King Paimon (also Paimonia, Paymon) is a spirit named in the Lesser Key of Solomon (in the Ars Goetia), Johann Weyer's Pseudomonarchia Daemonum, Collin de Plancy's Dictionnaire Infernal, the Livre des Esperitz (as "Poymon"), the Liber Officium Spirituum, The Book of Abramelin, and certain French editions of The Grimoire of Pope Honorius (as "Bayemon"); as well as Sloane MS 3824.
Rank and relation to other spirits
Paimon appears is the ninth spirit in the Goetia the twenty-second spirit in the Pseudomonarchia Daemonum, and in the Dictionnaire Infernal. In the Liber Officium Spirituum, he is first listed as the sixth spirit and later as the third king.
The Goetia, Weyer, de Plancy, Livre des Esperitz, Liber Officium Spirituum, and Sloane 3824 all rank Paimon as a king. The Livre des Espiritz, Sloane 3824, and the Grimoire of Pope Honorius specify that Paimon is king of the west. In the Book of Abramelin (where his appearance is given no description), he is instead one of the eight dukes.
The Goetia, Weyer, and de Plancy warn that if Paimon appears alone, a sacrifice must be made to summon Bebal and Abalam, two kings who serve under him but do not always accompany him. These three sources state that he rules 200 legions of spirits, some of which are of the order of Angels and the rest Powers. The Livre des Esperitz, on the other hand, credits him with just 25 legions of spirits. Sloane MS 3824 mentions him as commanding a "bishop" named Sperion, among other spirits.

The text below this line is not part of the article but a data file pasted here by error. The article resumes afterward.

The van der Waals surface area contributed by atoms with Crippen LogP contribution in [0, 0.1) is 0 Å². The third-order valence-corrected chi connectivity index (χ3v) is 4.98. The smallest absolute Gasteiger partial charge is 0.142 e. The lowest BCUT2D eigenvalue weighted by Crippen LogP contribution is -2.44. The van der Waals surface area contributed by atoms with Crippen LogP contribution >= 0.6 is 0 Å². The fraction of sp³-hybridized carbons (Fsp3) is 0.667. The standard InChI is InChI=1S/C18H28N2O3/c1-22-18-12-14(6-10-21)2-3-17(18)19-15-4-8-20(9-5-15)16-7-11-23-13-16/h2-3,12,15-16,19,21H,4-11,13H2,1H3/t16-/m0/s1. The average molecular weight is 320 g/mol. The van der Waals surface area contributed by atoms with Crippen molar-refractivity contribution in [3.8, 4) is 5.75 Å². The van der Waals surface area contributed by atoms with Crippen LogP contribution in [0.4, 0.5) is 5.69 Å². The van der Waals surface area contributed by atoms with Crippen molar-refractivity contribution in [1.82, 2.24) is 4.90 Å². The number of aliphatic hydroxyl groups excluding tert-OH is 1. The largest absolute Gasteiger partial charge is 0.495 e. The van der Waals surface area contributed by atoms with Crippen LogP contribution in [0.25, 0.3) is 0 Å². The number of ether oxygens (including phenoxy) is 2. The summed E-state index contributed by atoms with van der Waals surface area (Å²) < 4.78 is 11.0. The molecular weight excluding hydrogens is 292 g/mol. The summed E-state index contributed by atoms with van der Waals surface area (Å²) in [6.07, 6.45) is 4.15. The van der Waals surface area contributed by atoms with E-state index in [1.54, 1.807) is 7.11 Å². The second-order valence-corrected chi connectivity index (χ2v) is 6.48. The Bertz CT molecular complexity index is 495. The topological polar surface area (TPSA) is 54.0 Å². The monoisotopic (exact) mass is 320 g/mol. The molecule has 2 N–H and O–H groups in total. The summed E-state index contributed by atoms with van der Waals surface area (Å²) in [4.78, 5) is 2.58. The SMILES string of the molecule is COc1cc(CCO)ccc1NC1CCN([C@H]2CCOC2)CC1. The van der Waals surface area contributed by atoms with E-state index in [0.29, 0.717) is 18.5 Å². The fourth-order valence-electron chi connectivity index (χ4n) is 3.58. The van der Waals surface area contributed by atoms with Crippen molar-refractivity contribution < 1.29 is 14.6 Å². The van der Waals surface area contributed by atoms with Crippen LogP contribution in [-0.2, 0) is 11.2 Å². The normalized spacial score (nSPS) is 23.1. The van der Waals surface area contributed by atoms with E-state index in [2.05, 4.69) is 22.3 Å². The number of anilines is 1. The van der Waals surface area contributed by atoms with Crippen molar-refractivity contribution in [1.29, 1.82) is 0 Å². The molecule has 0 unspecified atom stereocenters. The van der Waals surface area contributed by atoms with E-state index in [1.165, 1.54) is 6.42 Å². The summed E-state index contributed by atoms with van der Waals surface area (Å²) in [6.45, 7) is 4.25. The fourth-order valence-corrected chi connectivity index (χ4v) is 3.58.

Critical editions of the Lesser Key of Solomon list him as a former Dominion. Weyer notes a confusion over whether he was a former Dominion or Cherub. According to Thomas Rudd, Paimon is opposed by the Shemhamphorasch angel Haziel.
Practicing occultist Carroll "Poke" Runyon suggests that the name ultimately derives from "a Middle Eastern Pagan Goddess", on the grounds some manuscripts depict Paimon as a young woman riding a camel, and that the name "Paimon" purportedly meant "a tinkling sound" in an unspecified language, in turn a claimed reference to Isis. This is part of an overall claim that the Lesser Key of Solomon was by Solomon and rooted in Mesopotamian mythology.